Themes

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Note Cards

Education was essential in the development of the mind of Martin Luther King, Jr. From his matriculation at Morehouse College through his doctoral studies at Boston University, Dr. King took notes on various subjects and referenced some of the most important philosophers of all time. The note cards shown in this section give you a glimpse into the molding of one of the world’s most brilliant thinkers and orators. Religion, natural law, metaphysics and the meaning of wisdom are just a few of the topics highlighted. These subjects and many more helped Dr. King’s capacity to expand his intellectual and spiritual capacity three dimensionally.

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The Self

Dr. King quotes Henry Nelson Wieman's book "The Source of Human Good."

Erasmus

Dr. King writes about Erasmus, a Dutch scholar, who lived during the Reformation period.

Truth

Dr. King quotes Marcus Tullius Cicero’s “De Natura Deorum,” providing references from William Wallace’s “The Logic of Hegel.”

Jesus

Dr. King highlights the significant characteristics of Jesus Christ.

Papal Infallibility

Dr. King defines papal infallibility.

Barth

Dr. King writes on Barth's stance on the authoritative values of the Bible "in the tradition of Calvin."

Angels

Dr. King mentions the concept of patron angels that appears in Daniel 10:13, 20, and 21.

Transcendence and Immanence of God

Dr. King quotes Jeremiah 23:23, and he provides his interpretation of the biblical passage.

Three Stages of Christological Controversy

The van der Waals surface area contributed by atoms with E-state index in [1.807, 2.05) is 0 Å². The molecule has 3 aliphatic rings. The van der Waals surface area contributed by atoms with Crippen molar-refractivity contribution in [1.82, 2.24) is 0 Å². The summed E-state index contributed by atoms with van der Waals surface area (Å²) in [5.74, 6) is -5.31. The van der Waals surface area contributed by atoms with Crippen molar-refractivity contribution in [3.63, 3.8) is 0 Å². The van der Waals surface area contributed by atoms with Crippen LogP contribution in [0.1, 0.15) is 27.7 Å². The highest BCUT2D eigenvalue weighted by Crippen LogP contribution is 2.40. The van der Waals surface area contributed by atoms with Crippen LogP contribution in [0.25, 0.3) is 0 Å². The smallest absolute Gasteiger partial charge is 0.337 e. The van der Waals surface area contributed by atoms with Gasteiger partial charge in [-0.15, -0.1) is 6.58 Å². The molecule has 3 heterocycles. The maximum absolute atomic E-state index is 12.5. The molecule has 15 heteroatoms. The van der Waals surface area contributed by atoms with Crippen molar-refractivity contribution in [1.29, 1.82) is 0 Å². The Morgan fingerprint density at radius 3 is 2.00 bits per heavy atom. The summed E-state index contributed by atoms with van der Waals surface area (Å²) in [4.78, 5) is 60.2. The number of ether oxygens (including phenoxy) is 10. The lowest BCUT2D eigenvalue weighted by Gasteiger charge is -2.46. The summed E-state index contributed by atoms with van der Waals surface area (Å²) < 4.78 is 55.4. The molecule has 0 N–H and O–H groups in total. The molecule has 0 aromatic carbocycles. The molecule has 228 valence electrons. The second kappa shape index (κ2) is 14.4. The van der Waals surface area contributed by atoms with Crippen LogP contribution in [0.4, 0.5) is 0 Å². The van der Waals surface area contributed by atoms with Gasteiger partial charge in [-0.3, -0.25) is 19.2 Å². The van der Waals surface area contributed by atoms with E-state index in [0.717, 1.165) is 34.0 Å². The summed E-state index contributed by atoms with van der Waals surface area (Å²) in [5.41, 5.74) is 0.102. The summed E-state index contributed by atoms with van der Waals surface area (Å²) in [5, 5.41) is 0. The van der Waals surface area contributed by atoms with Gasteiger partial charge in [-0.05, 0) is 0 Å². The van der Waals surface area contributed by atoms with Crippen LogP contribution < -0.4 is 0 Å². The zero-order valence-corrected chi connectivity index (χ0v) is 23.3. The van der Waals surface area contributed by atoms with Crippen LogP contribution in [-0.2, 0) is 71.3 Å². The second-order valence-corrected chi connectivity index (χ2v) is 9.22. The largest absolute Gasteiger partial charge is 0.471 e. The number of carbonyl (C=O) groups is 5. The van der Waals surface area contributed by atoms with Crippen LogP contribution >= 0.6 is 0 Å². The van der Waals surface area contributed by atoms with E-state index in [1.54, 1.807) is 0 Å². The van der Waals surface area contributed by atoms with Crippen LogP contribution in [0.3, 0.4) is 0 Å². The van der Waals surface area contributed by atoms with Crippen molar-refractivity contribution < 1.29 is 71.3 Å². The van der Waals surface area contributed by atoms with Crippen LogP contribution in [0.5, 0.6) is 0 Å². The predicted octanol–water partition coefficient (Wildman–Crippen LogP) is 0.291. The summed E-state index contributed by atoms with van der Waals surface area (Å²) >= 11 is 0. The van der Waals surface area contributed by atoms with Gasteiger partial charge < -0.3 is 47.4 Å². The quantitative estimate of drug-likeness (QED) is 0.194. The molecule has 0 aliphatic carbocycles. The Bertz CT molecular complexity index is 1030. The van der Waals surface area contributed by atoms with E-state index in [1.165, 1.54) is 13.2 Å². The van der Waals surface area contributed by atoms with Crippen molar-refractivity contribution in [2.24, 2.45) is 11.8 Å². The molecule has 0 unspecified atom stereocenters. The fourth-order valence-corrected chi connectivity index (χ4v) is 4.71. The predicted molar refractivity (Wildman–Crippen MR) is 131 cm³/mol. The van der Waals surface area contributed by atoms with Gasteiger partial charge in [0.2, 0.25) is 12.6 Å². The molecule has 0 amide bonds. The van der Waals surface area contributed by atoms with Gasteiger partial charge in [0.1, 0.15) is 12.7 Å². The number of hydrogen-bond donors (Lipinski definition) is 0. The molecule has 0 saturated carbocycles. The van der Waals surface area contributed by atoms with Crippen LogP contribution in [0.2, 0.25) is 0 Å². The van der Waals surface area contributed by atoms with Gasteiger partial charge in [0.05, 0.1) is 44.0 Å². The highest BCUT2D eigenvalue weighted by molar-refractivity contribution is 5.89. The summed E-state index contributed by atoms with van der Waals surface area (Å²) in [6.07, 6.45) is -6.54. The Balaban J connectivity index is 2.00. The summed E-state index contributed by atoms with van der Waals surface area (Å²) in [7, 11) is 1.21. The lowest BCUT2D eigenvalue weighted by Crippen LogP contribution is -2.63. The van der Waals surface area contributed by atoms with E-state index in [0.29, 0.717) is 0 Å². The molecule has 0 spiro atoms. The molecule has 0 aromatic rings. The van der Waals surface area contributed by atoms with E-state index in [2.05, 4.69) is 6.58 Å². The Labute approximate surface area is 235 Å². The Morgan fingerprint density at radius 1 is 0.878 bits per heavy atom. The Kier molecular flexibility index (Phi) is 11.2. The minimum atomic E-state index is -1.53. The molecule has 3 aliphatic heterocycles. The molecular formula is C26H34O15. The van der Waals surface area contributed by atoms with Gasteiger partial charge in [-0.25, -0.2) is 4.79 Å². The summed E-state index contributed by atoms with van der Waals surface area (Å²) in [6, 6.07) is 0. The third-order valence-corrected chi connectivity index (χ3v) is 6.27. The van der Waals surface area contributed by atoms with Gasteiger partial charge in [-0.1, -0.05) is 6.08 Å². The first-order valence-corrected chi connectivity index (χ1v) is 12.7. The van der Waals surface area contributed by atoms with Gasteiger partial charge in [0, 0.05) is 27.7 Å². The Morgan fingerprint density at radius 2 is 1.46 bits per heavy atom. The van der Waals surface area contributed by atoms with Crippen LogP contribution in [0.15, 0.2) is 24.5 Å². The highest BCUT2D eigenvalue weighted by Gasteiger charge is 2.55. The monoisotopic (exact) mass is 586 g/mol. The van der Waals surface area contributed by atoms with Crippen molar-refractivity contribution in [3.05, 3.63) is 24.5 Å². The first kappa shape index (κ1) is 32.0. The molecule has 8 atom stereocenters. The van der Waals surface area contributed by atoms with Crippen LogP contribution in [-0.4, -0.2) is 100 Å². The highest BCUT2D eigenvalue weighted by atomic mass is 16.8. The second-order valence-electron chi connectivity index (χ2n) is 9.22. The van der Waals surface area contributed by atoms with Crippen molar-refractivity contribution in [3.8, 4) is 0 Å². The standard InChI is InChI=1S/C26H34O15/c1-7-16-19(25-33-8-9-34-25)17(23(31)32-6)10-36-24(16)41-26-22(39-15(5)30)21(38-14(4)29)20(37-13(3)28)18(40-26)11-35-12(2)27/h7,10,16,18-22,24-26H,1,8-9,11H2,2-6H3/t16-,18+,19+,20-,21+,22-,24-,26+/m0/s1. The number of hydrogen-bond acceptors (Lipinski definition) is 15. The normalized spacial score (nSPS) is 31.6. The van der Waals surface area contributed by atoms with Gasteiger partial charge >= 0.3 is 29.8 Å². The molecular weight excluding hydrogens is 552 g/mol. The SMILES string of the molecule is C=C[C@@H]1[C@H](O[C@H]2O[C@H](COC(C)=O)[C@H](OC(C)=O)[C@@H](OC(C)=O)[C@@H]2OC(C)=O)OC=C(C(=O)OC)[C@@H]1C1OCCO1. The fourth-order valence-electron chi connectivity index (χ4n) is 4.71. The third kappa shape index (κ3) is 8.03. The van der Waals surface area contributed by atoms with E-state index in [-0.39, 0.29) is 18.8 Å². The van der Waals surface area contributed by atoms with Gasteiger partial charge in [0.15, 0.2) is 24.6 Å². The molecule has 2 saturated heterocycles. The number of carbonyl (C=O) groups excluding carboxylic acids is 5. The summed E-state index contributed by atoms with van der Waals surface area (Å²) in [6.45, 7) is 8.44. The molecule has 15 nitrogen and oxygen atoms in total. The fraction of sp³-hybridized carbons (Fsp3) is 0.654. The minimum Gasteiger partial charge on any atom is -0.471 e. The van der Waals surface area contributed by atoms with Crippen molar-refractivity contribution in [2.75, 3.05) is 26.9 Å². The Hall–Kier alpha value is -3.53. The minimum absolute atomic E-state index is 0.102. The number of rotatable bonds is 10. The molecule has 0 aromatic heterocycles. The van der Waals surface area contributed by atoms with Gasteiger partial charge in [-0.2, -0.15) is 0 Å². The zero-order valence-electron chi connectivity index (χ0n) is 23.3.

Dr. King lists three stages of Christological controversy. The third is the "relation" between the former two.

Augustine's Theory of Knowledge

Dr. King discusses St. Augustine's Theory of Knowledge. According to Augustine, "sense knowledge is the lowest level of knowledge."

Reason

Dr. King cites several scriptures from the Bible regarding reason.

Morality

Dr. King quotes Adolf Hitler on the "dirty and degrading self-mortification" of conscience and morality, from Erich Meissner's "Confusion of Faces."

Forgiveness and Repentance

Dr. King reviews a passage from the Book of Ezekiel regarding forgiveness and repentance. Summarizing the verse, he states that repentance involves an "actual change of attitude" and forgiveness includes forgetting past mistakes.

Man (Hamlet)

Dr. King quotes from the Shakespearean play.

Immortality

Dr. King cites the Old Testament Book of Isaiah regarding the topic of immorality.

Schleiermacher

Dr. King outlines Friedrich Schleiermacher's concept of religion.

Catholicism

Dr. King documents some insights regarding the history of the Roman Catholic church.

Man the Sinner

Dr. King quotes Reinhold Niebuhr’s “The Nature and Destiny of Man.”

God

Dr. King expounds on "the eternality of God" by using the Book of Psalms.

God

Dr. King quotes Donald M. Baillie's "God Was in Christ."

War

Dr. King cites a quote concerning "war" from Oswald Spengler's "The Return of the Caesars," an article featured in The American Mercury.

Worship

Dr. King references William Ernest Hocking and James Bissett Pratt regarding religious worship.

Spirit of Law[s]

Dr. King summarizes “The Spirit of the Laws,” written by Montesquieu, a political philosopher of the Enlightenment period.

War

Dr. King quotes Napoleon, Gen. Dwight Eisenhower, Gen. Douglas MacArthur, and Gen. Omar Bradley on war as impractical.

God Nature

Dr. King sketches his thoughts on Saint Thomas Aquinas' "investigation of God's nature."

History

Dr. King references a quote from a book entitled "The Discipline of Liberty" concerning the philosophy of history.

Immaculate Conception

Dr. King reflects on the birth of Christ and the fact that Mary was "kept free from original sin."

God

Dr. King expresses the power of God as being infinite beyond comprehension of man.

Social Gospel

New York (NY)

Dr. King defines social gospel with a quotation from Shailer Mathews and G. B. Smith's "A Dictionary of Religion and Ethics."

The Transcendental Dialectics

Dr. King writes on the "soul" and the "world" as two ideas of reason. He speaks to the human tendency to apply the categories of quantity, quality, relation, and modality to our understanding of the self. King ends these notes by contemplating "two absolutely contradictory propositions [that] seem to be established by the refutation of the other."